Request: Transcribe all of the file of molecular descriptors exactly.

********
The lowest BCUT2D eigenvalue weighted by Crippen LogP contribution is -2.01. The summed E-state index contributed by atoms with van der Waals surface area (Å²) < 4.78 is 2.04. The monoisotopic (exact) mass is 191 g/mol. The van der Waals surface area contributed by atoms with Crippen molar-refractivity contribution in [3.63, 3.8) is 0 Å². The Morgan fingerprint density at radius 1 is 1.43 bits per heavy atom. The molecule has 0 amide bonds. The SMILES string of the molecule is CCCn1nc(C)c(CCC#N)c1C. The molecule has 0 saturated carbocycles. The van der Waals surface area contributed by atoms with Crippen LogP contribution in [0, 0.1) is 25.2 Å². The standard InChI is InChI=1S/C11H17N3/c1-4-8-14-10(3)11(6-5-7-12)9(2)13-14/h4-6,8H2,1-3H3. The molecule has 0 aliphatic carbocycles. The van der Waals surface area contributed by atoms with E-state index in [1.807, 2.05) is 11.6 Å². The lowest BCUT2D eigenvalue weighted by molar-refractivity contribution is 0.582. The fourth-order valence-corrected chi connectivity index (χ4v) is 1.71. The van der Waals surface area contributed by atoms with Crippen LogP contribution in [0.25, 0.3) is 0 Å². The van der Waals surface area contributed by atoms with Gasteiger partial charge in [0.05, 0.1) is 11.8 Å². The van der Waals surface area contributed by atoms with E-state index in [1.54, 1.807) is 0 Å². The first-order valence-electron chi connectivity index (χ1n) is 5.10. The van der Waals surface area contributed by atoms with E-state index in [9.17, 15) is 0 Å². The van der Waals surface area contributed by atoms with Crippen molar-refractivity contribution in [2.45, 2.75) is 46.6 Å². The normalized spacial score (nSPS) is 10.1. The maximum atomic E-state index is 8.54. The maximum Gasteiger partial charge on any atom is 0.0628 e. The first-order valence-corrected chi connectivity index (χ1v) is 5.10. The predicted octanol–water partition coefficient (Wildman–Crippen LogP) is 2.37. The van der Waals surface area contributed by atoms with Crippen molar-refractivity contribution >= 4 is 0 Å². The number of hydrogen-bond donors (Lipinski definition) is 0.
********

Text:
The lowest BCUT2D eigenvalue weighted by Crippen LogP contribution is -2.01. The summed E-state index contributed by atoms with van der Waals surface area (Å²) < 4.78 is 2.04. The monoisotopic (exact) mass is 191 g/mol. The van der Waals surface area contributed by atoms with Crippen molar-refractivity contribution in [3.63, 3.8) is 0 Å². The Morgan fingerprint density at radius 1 is 1.43 bits per heavy atom. The molecule has 0 amide bonds. The SMILES string of the molecule is CCCn1nc(C)c(CCC#N)c1C. The molecule has 0 saturated carbocycles. The van der Waals surface area contributed by atoms with Crippen LogP contribution in [0, 0.1) is 25.2 Å². The standard InChI is InChI=1S/C11H17N3/c1-4-8-14-10(3)11(6-5-7-12)9(2)13-14/h4-6,8H2,1-3H3. The molecule has 0 aliphatic carbocycles. The van der Waals surface area contributed by atoms with E-state index in [1.807, 2.05) is 11.6 Å². The lowest BCUT2D eigenvalue weighted by molar-refractivity contribution is 0.582. The fourth-order valence-corrected chi connectivity index (χ4v) is 1.71. The van der Waals surface area contributed by atoms with Crippen LogP contribution in [0.25, 0.3) is 0 Å². The van der Waals surface area contributed by atoms with Gasteiger partial charge in [0.05, 0.1) is 11.8 Å². The van der Waals surface area contributed by atoms with E-state index in [1.54, 1.807) is 0 Å². The first-order valence-electron chi connectivity index (χ1n) is 5.10. The van der Waals surface area contributed by atoms with E-state index in [9.17, 15) is 0 Å². The van der Waals surface area contributed by atoms with Crippen molar-refractivity contribution in [2.45, 2.75) is 46.6 Å². The normalized spacial score (nSPS) is 10.1. The maximum atomic E-state index is 8.54. The maximum Gasteiger partial charge on any atom is 0.0628 e. The first-order valence-corrected chi connectivity index (χ1v) is 5.10. The predicted octanol–water partition coefficient (Wildman–Crippen LogP) is 2.37. The van der Waals surface area contributed by atoms with Crippen molar-refractivity contribution >= 4 is 0 Å². The number of hydrogen-bond donors (Lipinski definition) is 0.